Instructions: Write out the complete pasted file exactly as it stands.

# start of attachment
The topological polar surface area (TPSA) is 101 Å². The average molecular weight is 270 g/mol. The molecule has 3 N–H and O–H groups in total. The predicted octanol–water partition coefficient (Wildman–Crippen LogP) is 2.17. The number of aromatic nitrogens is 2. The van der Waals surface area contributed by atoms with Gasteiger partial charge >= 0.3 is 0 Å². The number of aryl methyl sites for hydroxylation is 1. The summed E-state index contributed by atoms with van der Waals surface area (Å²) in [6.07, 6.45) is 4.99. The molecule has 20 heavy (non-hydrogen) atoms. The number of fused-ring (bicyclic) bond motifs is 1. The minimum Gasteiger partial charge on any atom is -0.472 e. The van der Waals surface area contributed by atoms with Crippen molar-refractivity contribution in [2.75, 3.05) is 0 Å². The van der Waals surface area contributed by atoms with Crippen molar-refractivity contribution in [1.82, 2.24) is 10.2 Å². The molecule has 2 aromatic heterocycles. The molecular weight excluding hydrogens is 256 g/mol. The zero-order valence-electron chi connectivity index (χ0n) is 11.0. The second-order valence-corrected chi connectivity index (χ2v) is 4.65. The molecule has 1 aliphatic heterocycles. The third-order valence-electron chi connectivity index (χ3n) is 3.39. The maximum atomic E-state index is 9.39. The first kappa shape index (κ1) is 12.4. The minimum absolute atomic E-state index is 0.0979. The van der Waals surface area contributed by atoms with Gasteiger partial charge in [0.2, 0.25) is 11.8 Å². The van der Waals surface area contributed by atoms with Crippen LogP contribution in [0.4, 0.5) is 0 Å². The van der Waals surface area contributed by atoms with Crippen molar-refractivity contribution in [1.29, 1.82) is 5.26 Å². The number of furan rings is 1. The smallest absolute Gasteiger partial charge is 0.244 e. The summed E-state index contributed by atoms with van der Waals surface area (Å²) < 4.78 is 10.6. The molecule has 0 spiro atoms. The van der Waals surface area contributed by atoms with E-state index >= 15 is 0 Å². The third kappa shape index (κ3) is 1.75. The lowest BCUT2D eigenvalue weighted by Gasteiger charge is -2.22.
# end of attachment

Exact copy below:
The topological polar surface area (TPSA) is 101 Å². The average molecular weight is 270 g/mol. The molecule has 3 N–H and O–H groups in total. The predicted octanol–water partition coefficient (Wildman–Crippen LogP) is 2.17. The number of aromatic nitrogens is 2. The van der Waals surface area contributed by atoms with Gasteiger partial charge >= 0.3 is 0 Å². The number of aryl methyl sites for hydroxylation is 1. The summed E-state index contributed by atoms with van der Waals surface area (Å²) in [6.07, 6.45) is 4.99. The molecule has 20 heavy (non-hydrogen) atoms. The number of fused-ring (bicyclic) bond motifs is 1. The minimum Gasteiger partial charge on any atom is -0.472 e. The van der Waals surface area contributed by atoms with Crippen molar-refractivity contribution in [2.75, 3.05) is 0 Å². The van der Waals surface area contributed by atoms with Crippen molar-refractivity contribution in [1.82, 2.24) is 10.2 Å². The molecule has 2 aromatic heterocycles. The molecular weight excluding hydrogens is 256 g/mol. The zero-order valence-electron chi connectivity index (χ0n) is 11.0. The second-order valence-corrected chi connectivity index (χ2v) is 4.65. The molecule has 1 aliphatic heterocycles. The third-order valence-electron chi connectivity index (χ3n) is 3.39. The maximum atomic E-state index is 9.39. The first kappa shape index (κ1) is 12.4. The minimum absolute atomic E-state index is 0.0979. The van der Waals surface area contributed by atoms with Gasteiger partial charge in [0.2, 0.25) is 11.8 Å². The van der Waals surface area contributed by atoms with Crippen LogP contribution in [0.4, 0.5) is 0 Å². The van der Waals surface area contributed by atoms with Crippen molar-refractivity contribution in [1.29, 1.82) is 5.26 Å². The number of furan rings is 1. The smallest absolute Gasteiger partial charge is 0.244 e. The summed E-state index contributed by atoms with van der Waals surface area (Å²) < 4.78 is 10.6. The molecule has 0 spiro atoms. The van der Waals surface area contributed by atoms with E-state index >= 15 is 0 Å². The third kappa shape index (κ3) is 1.75. The lowest BCUT2D eigenvalue weighted by Gasteiger charge is -2.22.